World Oil Supply And Price Outlook, August 2019

The Energy Information Administration released its Short-Term Energy Outlook for August, and it shows that OECD oil inventories likely bottomed last June 2018 at 2.805 billion barrels. It estimated stocks dropped 16 million barrels in July to 2.887 billion, 61 million barrels higher than a year ago.

However, for the balance of 2019, OECD inventories are projected to rise, on balance. The third quarter seasonal stock draw is over. At year-end, EIA projects 2019 to be at 2.901 million barrels, 40 million more than at the end of 2018. For 2020, EIA projects that stocks will build 58 million barrels to end the year at 2.959 billion.


The EIA has revised its estimates for future OPEC production down significantly, given the sanctions on both Iran and Venezuela. For much of the balance of 2019 and 2020, it expects OPEC production to remain under 30 million barrels per day. July was reported at 29.61 mmbd.

OPEC’s projected call (demand) for OPEC oil for 2020 is 29.2 mmbd. Therefore, OPEC must cut supply by another 410,000 b/d from July next year just to balance stocks.


Oil Price Implications

I updated my linear regression between OECD oil inventories and WTI crude oil prices for the period 2010 through 2018. As expected, there are periods where the price deviates greatly from the regression model. But overall, the model provides a reasonably high r-square result of 80 percent.


I used the model to assess WTI oil prices for the EIA forecast period through 2019 and 2020 and compared the regression equation forecast to actual NYMEX futures prices as of August 12th. The result is that oil futures prices are presently undervalued until April of next year.

After April 2020, it shows the valuations dropping down to where NYMEX futures prices are in the low $50s and then falling below $50/b.



The 4Q18 proved that oil prices can move dramatically based on expectations and that they can drop far below the model’s valuations. The recent unexpected builds in U.S. inventories have caused prices to be far softer than the model suggests.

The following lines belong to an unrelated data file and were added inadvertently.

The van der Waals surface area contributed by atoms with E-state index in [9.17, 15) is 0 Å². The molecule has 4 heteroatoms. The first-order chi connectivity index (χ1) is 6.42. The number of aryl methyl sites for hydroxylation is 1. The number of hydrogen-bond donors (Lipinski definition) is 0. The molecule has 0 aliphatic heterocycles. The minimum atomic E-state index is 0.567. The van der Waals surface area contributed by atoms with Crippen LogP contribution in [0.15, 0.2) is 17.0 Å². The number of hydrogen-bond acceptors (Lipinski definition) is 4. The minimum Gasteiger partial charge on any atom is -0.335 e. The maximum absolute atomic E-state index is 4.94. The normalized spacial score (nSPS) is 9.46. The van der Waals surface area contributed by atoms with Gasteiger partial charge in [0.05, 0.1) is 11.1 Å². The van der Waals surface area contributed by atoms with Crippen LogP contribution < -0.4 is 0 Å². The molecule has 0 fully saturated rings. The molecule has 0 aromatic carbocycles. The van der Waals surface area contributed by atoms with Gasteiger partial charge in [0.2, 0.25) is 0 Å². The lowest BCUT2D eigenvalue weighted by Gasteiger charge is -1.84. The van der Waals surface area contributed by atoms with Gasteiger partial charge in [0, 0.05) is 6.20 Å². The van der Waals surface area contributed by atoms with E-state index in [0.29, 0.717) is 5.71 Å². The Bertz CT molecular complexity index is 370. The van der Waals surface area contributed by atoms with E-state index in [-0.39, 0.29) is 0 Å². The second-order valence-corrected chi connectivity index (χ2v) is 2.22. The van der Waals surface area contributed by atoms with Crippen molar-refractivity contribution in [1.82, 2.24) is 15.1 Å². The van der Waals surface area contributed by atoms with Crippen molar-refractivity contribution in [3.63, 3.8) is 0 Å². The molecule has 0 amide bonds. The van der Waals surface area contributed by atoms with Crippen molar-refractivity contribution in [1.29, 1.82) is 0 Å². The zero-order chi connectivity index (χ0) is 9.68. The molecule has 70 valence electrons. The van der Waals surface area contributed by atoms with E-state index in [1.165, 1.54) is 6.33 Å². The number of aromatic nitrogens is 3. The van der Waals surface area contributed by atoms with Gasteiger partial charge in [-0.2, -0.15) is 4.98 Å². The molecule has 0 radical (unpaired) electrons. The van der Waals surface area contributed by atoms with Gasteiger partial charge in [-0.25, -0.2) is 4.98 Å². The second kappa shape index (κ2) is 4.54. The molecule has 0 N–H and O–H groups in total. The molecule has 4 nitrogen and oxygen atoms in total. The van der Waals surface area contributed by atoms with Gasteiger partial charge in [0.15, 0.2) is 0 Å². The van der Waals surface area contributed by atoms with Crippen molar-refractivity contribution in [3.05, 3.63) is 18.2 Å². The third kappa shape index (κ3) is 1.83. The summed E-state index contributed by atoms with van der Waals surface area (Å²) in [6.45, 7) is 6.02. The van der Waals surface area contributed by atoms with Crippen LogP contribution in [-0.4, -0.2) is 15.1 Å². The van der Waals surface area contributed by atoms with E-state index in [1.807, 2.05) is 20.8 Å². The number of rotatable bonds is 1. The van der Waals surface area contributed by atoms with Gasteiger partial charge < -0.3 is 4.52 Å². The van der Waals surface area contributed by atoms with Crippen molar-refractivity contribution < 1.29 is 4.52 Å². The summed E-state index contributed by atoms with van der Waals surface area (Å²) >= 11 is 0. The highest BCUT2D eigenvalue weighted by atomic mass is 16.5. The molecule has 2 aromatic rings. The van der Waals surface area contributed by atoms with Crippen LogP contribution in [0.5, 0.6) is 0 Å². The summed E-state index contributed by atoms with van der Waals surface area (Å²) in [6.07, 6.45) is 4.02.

A key uncertainty playing out is the trade war with China. News that another 10% tariff would go into effect September 1st caused prices to drop heavily amid warnings of slowing economic growth and even possibly a recession as a result.

And then on August 13th, the U.S. trade representative announced that tariffs on certain items, such as cell phones and other Apple products, would be delayed until December 15th. That caused an immediate spike in oil prices.

With the presidential election coming in November 2020, it seems likely that China will just wait-to-see if Trump is re-elected before making any meaningful concessions.

Another key uncertainty is whether China allows higher crude oil imports from Iran as a countermeasure in the trade war. Such a move would frustrate U.S. attempts to bring Iran to the negotiating table but could ironically, cause oil prices to drop, which makes China’s crude imports cheaper. The cause of the drop would be higher oil exports from Iran.

Finally, Venezuela remains a key uncertainty. EIA estimated its production at 720,000 b/d for July. However, it was reported that a Chinese firm has agreed to help the country restore its refinery operations in a trade for oil. The restoration is expected to take six to twelve months and again would frustrate U.S. attempts to bring that country to its knees.


Based purely on the model, oil prices are currently undervalued as of August 12th. But oil price expectations seem likely to get whipped around by developments surrounding the uncertainties mentioned above.

Check back to see my next post!

Robert Boslego Contributor - Energies

Disclosure: This contributor does not own any stocks mentioned in this article. This article is the opinion of the contributor themselves. The above is a matter of opinion provided for general information purposes only and is not intended as investment advice. This contributor is not receiving compensation (other than from for their opinion.

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